It is easy to assume that getting an eye exam and receiving contact lenses and eyeglasses is as easy as walking into the eye doctor’s office and walking out with a prescription. However, eye exams for contact lenses tend to involve a surprising amount more of variables than one might expect.
Eye exams for contacts, once drenched in a strictly medical and non-commercial aura, have now become something that you can stumble into on your way out of Wal-Mart (assuming you have an appointment). It would be, as it turns out, deceiving to also assume that this on-the-go process for scheduling an eye exam makes the check-up itself any less complex.
Unlike eye exams for eyeglasses, which can sometimes be as simple as having your eye blasted with oxygen and reading off a few letters on an eye chart, an exam for contact lenses involves a step-by-step series of question and answer-style interviews and tests that determine your specific needs for contact lenses.
Beyond the initial conversation you will likely have about the options of colored contacts or rigid gas permeable lenses (an oxygen-welcoming, deposit-resistant soft lens), the rest of your time spent with the eye doctor will be consumed with a process that could be likened to trying on shoes.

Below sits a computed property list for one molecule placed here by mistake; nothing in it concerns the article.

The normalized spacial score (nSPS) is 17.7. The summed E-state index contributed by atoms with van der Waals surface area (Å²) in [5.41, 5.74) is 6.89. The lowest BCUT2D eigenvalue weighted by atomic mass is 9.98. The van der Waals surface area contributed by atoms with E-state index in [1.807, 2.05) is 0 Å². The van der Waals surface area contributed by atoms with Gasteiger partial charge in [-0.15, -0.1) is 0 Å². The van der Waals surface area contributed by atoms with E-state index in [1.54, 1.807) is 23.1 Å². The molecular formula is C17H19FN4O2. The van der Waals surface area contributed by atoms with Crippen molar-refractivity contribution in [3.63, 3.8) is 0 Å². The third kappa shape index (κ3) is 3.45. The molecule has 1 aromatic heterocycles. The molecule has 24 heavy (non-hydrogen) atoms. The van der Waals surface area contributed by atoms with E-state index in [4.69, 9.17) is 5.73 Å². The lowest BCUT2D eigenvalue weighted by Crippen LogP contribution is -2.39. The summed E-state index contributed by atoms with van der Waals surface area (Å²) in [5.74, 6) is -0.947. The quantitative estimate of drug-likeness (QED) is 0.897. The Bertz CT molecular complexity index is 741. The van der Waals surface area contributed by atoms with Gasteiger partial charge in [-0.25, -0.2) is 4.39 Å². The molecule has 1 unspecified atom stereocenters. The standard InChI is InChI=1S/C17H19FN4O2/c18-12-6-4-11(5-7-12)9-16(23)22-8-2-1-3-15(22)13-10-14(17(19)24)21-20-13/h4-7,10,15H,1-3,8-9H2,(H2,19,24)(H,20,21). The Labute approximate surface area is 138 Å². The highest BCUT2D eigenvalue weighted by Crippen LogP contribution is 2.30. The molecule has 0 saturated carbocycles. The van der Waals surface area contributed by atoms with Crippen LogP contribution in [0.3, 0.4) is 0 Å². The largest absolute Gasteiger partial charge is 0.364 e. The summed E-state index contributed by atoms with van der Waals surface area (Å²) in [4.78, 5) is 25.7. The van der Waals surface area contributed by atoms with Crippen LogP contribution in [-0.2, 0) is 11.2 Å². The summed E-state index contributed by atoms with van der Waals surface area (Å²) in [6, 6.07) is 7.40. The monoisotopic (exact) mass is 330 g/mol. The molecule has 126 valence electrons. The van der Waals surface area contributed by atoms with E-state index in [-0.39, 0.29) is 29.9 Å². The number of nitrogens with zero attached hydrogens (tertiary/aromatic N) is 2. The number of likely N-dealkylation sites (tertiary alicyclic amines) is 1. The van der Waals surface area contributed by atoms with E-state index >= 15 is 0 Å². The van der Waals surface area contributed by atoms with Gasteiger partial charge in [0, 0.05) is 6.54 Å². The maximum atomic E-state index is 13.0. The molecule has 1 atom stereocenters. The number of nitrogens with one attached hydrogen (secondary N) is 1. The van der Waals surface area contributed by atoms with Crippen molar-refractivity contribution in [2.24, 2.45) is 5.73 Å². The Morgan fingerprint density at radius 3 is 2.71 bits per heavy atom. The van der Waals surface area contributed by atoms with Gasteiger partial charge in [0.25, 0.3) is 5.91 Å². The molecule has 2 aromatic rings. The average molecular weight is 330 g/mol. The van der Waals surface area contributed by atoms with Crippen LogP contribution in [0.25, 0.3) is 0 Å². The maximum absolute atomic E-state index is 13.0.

As contacts lack a one-size-fits-all design, your doctor will measure the curvature of your eyes with a device referred to as a keratometer. This device uses light reflections to produce an accurate measurement of the surface of your eye in and around the cornea. This may be followed up by a more precise measurement via corneal topography, which is completed with a more modernized technique using computer imaging to produce a “map” of sorts of your eyes’ surface content.
The next step of this process involves a method a little less impressive and a little more antiquated, but necessary all the same. Your pupil size, both of the entire area and its colored portions, will be done using a grade school-esque ruler displaying a variety of pupil sizes to match up with yours. While automated methods for this part of the exam do exist, they are found to be less common and, in some cases, unnecessary.
The most uncomfortable part of this procedure may come in the form of a test that uses a small strip of paper placed under your eyelid (while closed) to measure the natural moisturizing process of your eyes. In layman’s terms, the test is designed to determine whether you suffer from dry eyes. This is done to further understand the type of contact lens you may need, or whether contacts are right for you at all. (Many eye doctors recommend not wearing contacts at all if you have a tear production deficiency.)
The final part of your examination can, for some, be a little more exciting. You will try on pairs of contact lenses for several minutes at a time as a microscope observes the exact fit of the lenses. This is followed-up with, of course, the prescription write-up you have been awaiting.
As you assess your availability and eagerness to have an eye exam for contacts, be careful in considering where you go and how mentally prepared you are for what can be a time-consuming and particular process.